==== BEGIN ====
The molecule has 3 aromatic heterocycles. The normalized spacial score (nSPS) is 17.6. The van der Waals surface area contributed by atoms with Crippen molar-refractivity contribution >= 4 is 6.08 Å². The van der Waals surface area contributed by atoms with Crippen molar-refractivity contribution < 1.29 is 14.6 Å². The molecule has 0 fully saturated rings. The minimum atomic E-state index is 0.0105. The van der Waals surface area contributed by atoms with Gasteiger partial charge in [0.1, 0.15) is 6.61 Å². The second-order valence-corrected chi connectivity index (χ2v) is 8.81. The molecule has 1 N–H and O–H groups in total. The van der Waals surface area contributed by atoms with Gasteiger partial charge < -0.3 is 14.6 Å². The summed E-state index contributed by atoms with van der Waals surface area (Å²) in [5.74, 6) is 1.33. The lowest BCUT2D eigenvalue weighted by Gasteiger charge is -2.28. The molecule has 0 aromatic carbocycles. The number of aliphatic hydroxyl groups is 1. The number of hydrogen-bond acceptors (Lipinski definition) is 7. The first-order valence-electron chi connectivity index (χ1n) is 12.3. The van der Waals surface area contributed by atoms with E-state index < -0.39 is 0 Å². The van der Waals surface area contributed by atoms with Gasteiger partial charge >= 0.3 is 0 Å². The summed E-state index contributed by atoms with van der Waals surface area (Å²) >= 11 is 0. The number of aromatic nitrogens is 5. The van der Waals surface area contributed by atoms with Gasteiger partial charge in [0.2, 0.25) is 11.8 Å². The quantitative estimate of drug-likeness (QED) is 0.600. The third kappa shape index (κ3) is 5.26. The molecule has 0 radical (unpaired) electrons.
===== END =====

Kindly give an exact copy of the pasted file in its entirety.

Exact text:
The molecule has 3 aromatic heterocycles. The normalized spacial score (nSPS) is 17.6. The van der Waals surface area contributed by atoms with Crippen molar-refractivity contribution >= 4 is 6.08 Å². The van der Waals surface area contributed by atoms with Crippen molar-refractivity contribution < 1.29 is 14.6 Å². The molecule has 0 fully saturated rings. The minimum atomic E-state index is 0.0105. The van der Waals surface area contributed by atoms with Gasteiger partial charge in [0.1, 0.15) is 6.61 Å². The second-order valence-corrected chi connectivity index (χ2v) is 8.81. The molecule has 1 N–H and O–H groups in total. The van der Waals surface area contributed by atoms with Gasteiger partial charge < -0.3 is 14.6 Å². The summed E-state index contributed by atoms with van der Waals surface area (Å²) in [5.74, 6) is 1.33. The lowest BCUT2D eigenvalue weighted by Gasteiger charge is -2.28. The molecule has 0 aromatic carbocycles. The number of aliphatic hydroxyl groups is 1. The number of hydrogen-bond acceptors (Lipinski definition) is 7. The first-order valence-electron chi connectivity index (χ1n) is 12.3. The van der Waals surface area contributed by atoms with E-state index < -0.39 is 0 Å². The van der Waals surface area contributed by atoms with Gasteiger partial charge >= 0.3 is 0 Å². The summed E-state index contributed by atoms with van der Waals surface area (Å²) >= 11 is 0. The number of aromatic nitrogens is 5. The van der Waals surface area contributed by atoms with Gasteiger partial charge in [0.2, 0.25) is 11.8 Å². The quantitative estimate of drug-likeness (QED) is 0.600. The third kappa shape index (κ3) is 5.26. The molecule has 0 radical (unpaired) electrons.